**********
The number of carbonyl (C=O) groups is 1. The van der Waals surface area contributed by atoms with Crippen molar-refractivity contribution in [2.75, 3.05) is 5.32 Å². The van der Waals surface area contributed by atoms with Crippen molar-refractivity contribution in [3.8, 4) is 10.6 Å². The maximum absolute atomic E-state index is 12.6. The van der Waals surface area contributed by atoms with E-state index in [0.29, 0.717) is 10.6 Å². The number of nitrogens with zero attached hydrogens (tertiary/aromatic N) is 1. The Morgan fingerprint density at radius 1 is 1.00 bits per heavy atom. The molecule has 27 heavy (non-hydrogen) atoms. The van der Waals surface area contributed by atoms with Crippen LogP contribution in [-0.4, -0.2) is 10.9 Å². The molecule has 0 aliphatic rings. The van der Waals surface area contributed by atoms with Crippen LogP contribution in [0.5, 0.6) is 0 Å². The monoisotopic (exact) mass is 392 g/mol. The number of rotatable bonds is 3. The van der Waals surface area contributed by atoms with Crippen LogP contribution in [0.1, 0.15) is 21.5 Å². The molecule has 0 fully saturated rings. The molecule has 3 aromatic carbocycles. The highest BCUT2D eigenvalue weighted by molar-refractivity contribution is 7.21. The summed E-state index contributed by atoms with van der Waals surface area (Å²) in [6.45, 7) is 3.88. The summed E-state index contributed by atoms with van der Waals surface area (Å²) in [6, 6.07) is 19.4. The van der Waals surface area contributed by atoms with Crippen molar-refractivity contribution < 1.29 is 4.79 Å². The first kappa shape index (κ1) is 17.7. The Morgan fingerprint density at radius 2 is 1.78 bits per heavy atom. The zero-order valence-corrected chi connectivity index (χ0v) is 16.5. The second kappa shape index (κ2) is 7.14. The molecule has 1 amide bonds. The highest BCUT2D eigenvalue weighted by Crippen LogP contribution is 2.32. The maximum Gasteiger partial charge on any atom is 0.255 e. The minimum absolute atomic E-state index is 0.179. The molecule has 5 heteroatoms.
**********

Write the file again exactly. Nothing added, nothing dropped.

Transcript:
The number of carbonyl (C=O) groups is 1. The van der Waals surface area contributed by atoms with Crippen molar-refractivity contribution in [2.75, 3.05) is 5.32 Å². The van der Waals surface area contributed by atoms with Crippen molar-refractivity contribution in [3.8, 4) is 10.6 Å². The maximum absolute atomic E-state index is 12.6. The van der Waals surface area contributed by atoms with E-state index in [0.29, 0.717) is 10.6 Å². The number of nitrogens with zero attached hydrogens (tertiary/aromatic N) is 1. The Morgan fingerprint density at radius 1 is 1.00 bits per heavy atom. The molecule has 27 heavy (non-hydrogen) atoms. The van der Waals surface area contributed by atoms with Crippen LogP contribution in [-0.4, -0.2) is 10.9 Å². The molecule has 0 aliphatic rings. The van der Waals surface area contributed by atoms with Crippen LogP contribution in [0.5, 0.6) is 0 Å². The monoisotopic (exact) mass is 392 g/mol. The number of rotatable bonds is 3. The van der Waals surface area contributed by atoms with Crippen LogP contribution in [0.1, 0.15) is 21.5 Å². The molecule has 0 fully saturated rings. The molecule has 3 aromatic carbocycles. The highest BCUT2D eigenvalue weighted by molar-refractivity contribution is 7.21. The summed E-state index contributed by atoms with van der Waals surface area (Å²) in [6.45, 7) is 3.88. The summed E-state index contributed by atoms with van der Waals surface area (Å²) in [6, 6.07) is 19.4. The van der Waals surface area contributed by atoms with Crippen molar-refractivity contribution < 1.29 is 4.79 Å². The first kappa shape index (κ1) is 17.7. The Morgan fingerprint density at radius 2 is 1.78 bits per heavy atom. The zero-order valence-corrected chi connectivity index (χ0v) is 16.5. The second kappa shape index (κ2) is 7.14. The molecule has 1 amide bonds. The highest BCUT2D eigenvalue weighted by Crippen LogP contribution is 2.32. The maximum Gasteiger partial charge on any atom is 0.255 e. The minimum absolute atomic E-state index is 0.179. The molecule has 5 heteroatoms.